Streetcars' Whine Makes Residents Cranky
By Joe Franklin
Ask any Noe Valley resident living on or near the J-Church line how they rate Muni's shiny new Italian streetcars and they all say the same thing: they're far too noisy.
For the past few months, Muni has been testing its new fleet on the J-line in Noe Valley. On paper, the sleek gray Breda cars are a big improvement over the orange and white Boeings: they have wider aisles, larger windows, room for more passengers, state-of-the-art external motors, and climate control that will keep the temperature inside a constant 72 degrees, even on the hottest spring day. But for all this, they have one glaring and unforgivable defect -- they whine.
According to engineers at Muni, the high-pitched squeal is actually a "pure-tone, low-frequency noise" caused by the car's General Electric - manufactured AC propulsion system vibrating against other parts of the car.
The whine, which can be heard more than two blocks away, occurs when the car is traveling at speeds below 10 miles per hour -- in other words, every time it picks up speed or slows down to a stop. When the Breda car accelerates past 15 mph, the noise disappears.
While this may be reassuring to those living on straightaways, it's small comfort for those who live near any one of the J-line's numerous stops, meanders, or switchbacks. It seems that in Muni engineers' desire to make quicker and easier repairs by switching from an internal to an external engine, they have actually created more problems than they had before.
Emme Levine, who lives near the corner of Church and 24th streets, is circulating a petition to stop operation of the Breda cars until the noise problem is fixed.
"The part that outrages me, and that has all the neighbors around me smoldering," she said, "is that noise was not a part of Muni's original specifications when they looked to replace the Boeing cars. They concerned themselves with finding something more reliable and easier to maintain, leaving out the noise aspect entirely. How could they not think about noise in a residential neighborhood?"
"I have two kids and to them these new Breda cars are like the Darth Vader of trolleys," she added. "They're dark, they're shiny -- they represent an evil force that's invading our quiet residential neighborhood."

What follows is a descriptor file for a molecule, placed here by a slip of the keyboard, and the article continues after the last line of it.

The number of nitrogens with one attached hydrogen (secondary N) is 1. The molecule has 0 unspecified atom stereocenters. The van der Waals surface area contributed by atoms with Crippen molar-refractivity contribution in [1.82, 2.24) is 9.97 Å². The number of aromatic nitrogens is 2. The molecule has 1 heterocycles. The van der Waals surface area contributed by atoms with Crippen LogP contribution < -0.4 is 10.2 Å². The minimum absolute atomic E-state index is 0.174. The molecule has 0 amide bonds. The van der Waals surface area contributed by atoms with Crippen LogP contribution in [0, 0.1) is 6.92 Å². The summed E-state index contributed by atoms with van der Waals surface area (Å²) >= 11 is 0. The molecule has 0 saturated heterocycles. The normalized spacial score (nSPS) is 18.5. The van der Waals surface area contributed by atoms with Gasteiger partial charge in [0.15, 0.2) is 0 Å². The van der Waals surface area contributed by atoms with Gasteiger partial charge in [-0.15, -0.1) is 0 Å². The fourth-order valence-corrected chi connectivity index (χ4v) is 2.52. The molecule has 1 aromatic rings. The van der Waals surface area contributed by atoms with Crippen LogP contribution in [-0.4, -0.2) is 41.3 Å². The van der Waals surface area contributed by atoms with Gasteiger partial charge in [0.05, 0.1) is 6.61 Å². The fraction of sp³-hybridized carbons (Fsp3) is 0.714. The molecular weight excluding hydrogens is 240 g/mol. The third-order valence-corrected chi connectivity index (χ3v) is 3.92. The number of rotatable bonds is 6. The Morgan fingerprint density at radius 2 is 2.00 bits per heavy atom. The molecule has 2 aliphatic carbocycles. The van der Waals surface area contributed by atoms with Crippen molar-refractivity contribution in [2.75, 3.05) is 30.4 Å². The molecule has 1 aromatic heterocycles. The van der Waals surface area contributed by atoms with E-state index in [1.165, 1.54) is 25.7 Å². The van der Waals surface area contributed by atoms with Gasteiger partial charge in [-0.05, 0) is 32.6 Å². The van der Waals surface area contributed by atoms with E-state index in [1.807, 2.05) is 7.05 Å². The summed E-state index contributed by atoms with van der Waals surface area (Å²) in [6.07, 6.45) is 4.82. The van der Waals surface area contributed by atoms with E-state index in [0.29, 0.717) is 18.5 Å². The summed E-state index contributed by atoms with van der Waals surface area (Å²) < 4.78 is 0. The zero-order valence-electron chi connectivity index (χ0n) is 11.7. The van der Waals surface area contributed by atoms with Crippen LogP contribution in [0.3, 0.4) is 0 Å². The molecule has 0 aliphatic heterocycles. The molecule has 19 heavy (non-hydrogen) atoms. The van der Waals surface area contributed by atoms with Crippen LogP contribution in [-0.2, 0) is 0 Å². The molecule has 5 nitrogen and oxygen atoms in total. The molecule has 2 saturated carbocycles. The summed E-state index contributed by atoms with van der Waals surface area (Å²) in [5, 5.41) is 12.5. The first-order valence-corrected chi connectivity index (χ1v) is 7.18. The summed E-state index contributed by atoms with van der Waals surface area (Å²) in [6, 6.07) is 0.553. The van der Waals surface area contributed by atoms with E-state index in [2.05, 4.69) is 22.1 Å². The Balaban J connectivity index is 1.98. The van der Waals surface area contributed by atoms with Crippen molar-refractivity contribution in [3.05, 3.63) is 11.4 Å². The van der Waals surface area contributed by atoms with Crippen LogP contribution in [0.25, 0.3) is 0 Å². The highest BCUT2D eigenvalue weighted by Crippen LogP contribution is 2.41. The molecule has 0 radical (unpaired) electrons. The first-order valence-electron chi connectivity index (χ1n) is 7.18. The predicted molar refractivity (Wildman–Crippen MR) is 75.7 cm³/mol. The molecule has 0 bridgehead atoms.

Elaine Cartwright, senior project manager at Muni, says she sympathizes with residents living along the J-line and is grateful for the feedback she has gotten so far.
"We've only got two cars in service now because the noise has been waking people up," she said apologetically. "There's been enough public feedback to know this isn't going to work, yet still, it's a case of the laboratory versus the real world -- we need to have them out there, and we need time to work out the bugs in order to make the necessary adjustments."
Cartwright said one of the steps Muni had taken toward solving the problem was to install new computer software designed to minimize the motor's pure-tone noise at its peak level. This has been successful in reducing the noise somewhat, she said, but not to the point where Muni would consider it a permanent fix.
Muni also asked Breda to investigate, and the manufacturer came up with a rubber skirt that fits over the motors on the outside of the cars. Cartwright said tests showed the skirts reduced the noise level only about one decibel. She said this solution would continue to be developed and looked upon as a short-term measure.
In the search for a permanent solution, Muni has brought in noise specialists from around the country who are trying to pinpoint the "exact source and wave form of the frequency that is producing the pure-tone noise," she said. When this is done, Muni will take the data to G.E., makers of the motor, and press them to develop replacement parts that do away with the "whine" altogether.
Still, Cartwright expressed doubt. "In Washington, D.C., the noise was mitigated with the software changes that we made, and their public was satisfied," she said. "Muni understands that San Francisco is a different city than Washington, D.C., but maybe G.E. doesn't."
Ken Rodriguez, assistant deputy of operations at Muni, readily admits that residents along the J-line are justified in their anger.
"The area that we go the slowest, and where the trains are loudest, is actually the area closest to people's houses, specifically Church Street between 20th and 22nd," he said. "That's why this is a problem. The max we go there is 10 to 12 mph. Also, the walls and the fences between Liberty and Chattanooga streets actually amplify the noise, acting like sound panels that make matters even worse."
Dick Behm, who lives at Church and 22nd streets, has no trouble believing Rodriguez.
"It's not just that the cars are so loud," he said. "It's the piercing noise they make. They went in the wrong direction when they replaced the PCC [green torpedo] cars with the Boeings in '79. There's no reason, with the estimated $2 million they're spending on each car, why they can't come out with something much improved, or at least not worse."
Muni is still fielding comments. Call 923-6162.
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